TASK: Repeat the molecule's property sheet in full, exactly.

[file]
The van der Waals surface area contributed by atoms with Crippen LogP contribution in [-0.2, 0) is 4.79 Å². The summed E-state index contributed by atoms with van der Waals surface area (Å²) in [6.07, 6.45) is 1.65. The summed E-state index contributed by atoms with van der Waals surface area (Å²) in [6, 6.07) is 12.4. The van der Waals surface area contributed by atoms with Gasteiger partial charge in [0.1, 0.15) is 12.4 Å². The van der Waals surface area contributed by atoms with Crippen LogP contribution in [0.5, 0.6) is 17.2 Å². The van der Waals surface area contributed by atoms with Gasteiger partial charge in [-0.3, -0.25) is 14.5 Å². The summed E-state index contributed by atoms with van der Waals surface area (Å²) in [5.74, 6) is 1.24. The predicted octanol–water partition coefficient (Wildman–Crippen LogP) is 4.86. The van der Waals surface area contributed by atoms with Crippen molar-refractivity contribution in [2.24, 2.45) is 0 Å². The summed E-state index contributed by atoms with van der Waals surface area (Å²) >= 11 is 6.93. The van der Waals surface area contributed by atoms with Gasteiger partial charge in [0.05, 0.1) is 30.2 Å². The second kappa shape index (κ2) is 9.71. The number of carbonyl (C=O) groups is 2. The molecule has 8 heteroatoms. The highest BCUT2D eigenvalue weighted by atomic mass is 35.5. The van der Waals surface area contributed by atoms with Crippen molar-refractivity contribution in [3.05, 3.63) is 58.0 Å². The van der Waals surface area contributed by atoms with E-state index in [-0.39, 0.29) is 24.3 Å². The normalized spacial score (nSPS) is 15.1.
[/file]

The van der Waals surface area contributed by atoms with Crippen LogP contribution in [-0.2, 0) is 4.79 Å². The summed E-state index contributed by atoms with van der Waals surface area (Å²) in [6.07, 6.45) is 1.65. The summed E-state index contributed by atoms with van der Waals surface area (Å²) in [6, 6.07) is 12.4. The van der Waals surface area contributed by atoms with Gasteiger partial charge in [0.1, 0.15) is 12.4 Å². The van der Waals surface area contributed by atoms with Crippen LogP contribution in [0.5, 0.6) is 17.2 Å². The van der Waals surface area contributed by atoms with Gasteiger partial charge in [-0.3, -0.25) is 14.5 Å². The summed E-state index contributed by atoms with van der Waals surface area (Å²) in [5.74, 6) is 1.24. The predicted octanol–water partition coefficient (Wildman–Crippen LogP) is 4.86. The van der Waals surface area contributed by atoms with Crippen molar-refractivity contribution in [2.24, 2.45) is 0 Å². The summed E-state index contributed by atoms with van der Waals surface area (Å²) >= 11 is 6.93. The van der Waals surface area contributed by atoms with Gasteiger partial charge in [0.05, 0.1) is 30.2 Å². The second kappa shape index (κ2) is 9.71. The number of carbonyl (C=O) groups is 2. The molecule has 8 heteroatoms. The highest BCUT2D eigenvalue weighted by atomic mass is 35.5. The van der Waals surface area contributed by atoms with Crippen molar-refractivity contribution in [3.05, 3.63) is 58.0 Å². The van der Waals surface area contributed by atoms with E-state index in [-0.39, 0.29) is 24.3 Å². The normalized spacial score (nSPS) is 15.1.